PARIS, JULY 26 -- Stephen Roche of Ireland defeated Pedro Delgado of Spain today to win the 74th Tour de France, becoming the first Irish winner in the world's most prestigious bicycle race.
Prime Minister Charles Haughey of Ireland flew in from Dublin to help congratulate Roche after the race, which began with 207 cyclists in West Berlin 25 days ago. After pedaling 2,485 miles through France, 135 cyclists finished.
Roche, a 27-year-old milkman's son from Dublin, pedaled across the finish line to win by 40 seconds over Delgado. Third place went to Jean-Francois Bernard of France, 2 minutes 13 seconds behind Roche.
"The day went very well," Roche said. "This year is really the turning point in my career . . . I still can't believe it. It is wonderful. What revenge against fate."
Jeff Pierce of the United States placed first in today's final stage, 119 miles from Creteil to Paris ending on the Champs Elysees.
"I will be 28 Tuesday," Pierce said. "This is the best possible birthday present I could give myself. It is unbelievable, my first victory in Europe."
Greg LeMond last year became the first U.S. racer to win the Tour de France. But LeMond sat out this year's Tour, recovering from wounds from an accidental shooting this spring.
Roche's victory and Delgado's second-place finish, coming on top of LeMond's triumph last year, intensified comment here that a part of French folklore seems to be going international.
The Tour has been dominated since it began in 1903 by French cyclists, who have won 36 times (to 18 for Belgium and eight for Italy). As it moves from town to town with a caravan of racers, journalists and officials, the race becomes a cherished summertime tradition.
"This is the confirmation that we are seeing the universalization of the Tour de France," said Jacques Anquetil, a retired French racer. "The Tour de France is becoming the tour of the world."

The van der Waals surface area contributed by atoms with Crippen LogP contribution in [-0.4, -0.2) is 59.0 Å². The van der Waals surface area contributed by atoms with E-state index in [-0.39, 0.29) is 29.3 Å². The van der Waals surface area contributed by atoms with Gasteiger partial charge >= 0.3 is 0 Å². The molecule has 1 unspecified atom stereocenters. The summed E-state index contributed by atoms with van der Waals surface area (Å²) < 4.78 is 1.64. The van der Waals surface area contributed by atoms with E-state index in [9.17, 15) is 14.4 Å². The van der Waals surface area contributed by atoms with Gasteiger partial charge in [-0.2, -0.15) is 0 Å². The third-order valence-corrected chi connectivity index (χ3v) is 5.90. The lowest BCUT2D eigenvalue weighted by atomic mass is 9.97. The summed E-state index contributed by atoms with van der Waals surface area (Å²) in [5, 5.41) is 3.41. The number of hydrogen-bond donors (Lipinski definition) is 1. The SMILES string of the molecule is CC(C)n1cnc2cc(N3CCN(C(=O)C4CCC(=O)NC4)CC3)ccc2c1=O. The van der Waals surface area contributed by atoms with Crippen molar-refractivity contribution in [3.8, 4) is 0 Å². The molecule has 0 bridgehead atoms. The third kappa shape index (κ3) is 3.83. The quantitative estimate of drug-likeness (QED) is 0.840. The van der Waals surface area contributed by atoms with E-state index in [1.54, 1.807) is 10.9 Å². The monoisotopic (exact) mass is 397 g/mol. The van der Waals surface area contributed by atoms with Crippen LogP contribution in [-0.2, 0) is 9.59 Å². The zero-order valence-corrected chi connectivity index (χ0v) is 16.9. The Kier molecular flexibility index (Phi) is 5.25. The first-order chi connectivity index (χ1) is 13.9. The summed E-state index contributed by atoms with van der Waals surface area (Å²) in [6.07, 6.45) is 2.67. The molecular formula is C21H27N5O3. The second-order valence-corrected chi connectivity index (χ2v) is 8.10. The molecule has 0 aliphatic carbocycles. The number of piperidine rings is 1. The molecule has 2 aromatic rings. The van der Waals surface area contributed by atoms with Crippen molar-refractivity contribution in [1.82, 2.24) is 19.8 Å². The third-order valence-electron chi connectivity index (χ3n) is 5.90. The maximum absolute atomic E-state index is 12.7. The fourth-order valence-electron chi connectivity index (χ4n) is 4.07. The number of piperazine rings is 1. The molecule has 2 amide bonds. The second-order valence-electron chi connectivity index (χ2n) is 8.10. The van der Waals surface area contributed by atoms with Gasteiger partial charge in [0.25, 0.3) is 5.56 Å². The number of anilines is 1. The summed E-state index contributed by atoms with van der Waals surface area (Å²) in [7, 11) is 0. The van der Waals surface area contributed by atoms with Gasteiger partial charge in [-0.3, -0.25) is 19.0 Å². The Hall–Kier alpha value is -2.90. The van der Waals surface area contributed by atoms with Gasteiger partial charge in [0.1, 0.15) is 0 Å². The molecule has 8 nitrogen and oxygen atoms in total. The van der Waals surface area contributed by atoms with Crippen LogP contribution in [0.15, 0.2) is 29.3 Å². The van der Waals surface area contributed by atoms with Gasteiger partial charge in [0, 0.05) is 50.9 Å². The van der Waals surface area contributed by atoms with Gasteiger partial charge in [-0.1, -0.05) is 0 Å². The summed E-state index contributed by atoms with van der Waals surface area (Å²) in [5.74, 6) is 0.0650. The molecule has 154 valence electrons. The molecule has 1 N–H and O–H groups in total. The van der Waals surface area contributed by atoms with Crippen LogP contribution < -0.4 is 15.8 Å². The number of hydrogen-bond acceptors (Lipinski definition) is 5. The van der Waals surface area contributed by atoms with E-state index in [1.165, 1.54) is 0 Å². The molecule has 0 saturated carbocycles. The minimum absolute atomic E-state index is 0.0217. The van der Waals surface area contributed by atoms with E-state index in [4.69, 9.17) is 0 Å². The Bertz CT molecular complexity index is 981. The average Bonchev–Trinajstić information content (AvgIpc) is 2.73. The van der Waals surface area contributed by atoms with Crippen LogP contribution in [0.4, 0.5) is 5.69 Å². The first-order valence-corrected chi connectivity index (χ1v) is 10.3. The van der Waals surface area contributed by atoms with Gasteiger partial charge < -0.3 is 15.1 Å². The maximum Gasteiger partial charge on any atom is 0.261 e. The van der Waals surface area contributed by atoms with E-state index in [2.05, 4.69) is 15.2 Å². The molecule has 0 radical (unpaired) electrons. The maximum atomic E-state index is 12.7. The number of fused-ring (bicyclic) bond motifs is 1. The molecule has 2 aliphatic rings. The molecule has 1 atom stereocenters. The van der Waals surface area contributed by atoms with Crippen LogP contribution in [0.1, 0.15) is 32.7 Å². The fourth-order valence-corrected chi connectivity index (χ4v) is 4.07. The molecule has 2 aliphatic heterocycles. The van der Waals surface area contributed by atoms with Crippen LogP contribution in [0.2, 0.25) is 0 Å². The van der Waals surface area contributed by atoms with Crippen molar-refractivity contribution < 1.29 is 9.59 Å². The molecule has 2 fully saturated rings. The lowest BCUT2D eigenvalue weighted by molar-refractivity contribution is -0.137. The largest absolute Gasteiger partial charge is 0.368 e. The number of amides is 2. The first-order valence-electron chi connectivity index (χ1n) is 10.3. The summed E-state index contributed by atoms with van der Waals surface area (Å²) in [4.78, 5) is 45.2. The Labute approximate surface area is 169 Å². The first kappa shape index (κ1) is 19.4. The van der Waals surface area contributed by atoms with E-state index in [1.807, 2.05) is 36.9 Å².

Jeannie Longo held up French bicycling honors in the women's Tour, however. She beat last year's victor, Maria Canins of Italy, by 2:57 in an abbreviated competition that took 27 hours compared to slightly more than 115 hours for the men's race.
The victory ushered Roche into a select club with four other bicycle racers, including Anquetil in 1964, to have won the Tour of Italy and Tour de France in the same year.
Roche, a member of the Italian-based Carrera team, has been racing in Europe since 1980. He lives in Sagy, a village north of Paris, with his wife and two children.
Roche, who speaks fluent French, has been a favorite with television interviewers and bicycle fans throughout this year's Tour and was applauded loudly as he passed down the Champs Elysees today.
By 1985 he had shown well in a number of European races and placed third in the Tour de France. He finished only 48th because of a knee problem last year.
The last several days of the race pitted him directly against Delgado, who had a slight lead and had won more laps. Struggling to make up the difference, Roche required medical treatment for exhaustion four days ago at the end of a particularly trying stage through mountainous roads.
He pulled ahead of Delgado for good yesterday in a timed section of the race on roads around Dijon in southeastern France. He said today the race against the clock in Dijon was the key to his overall victory and the moment when he knew he was on his way to a win.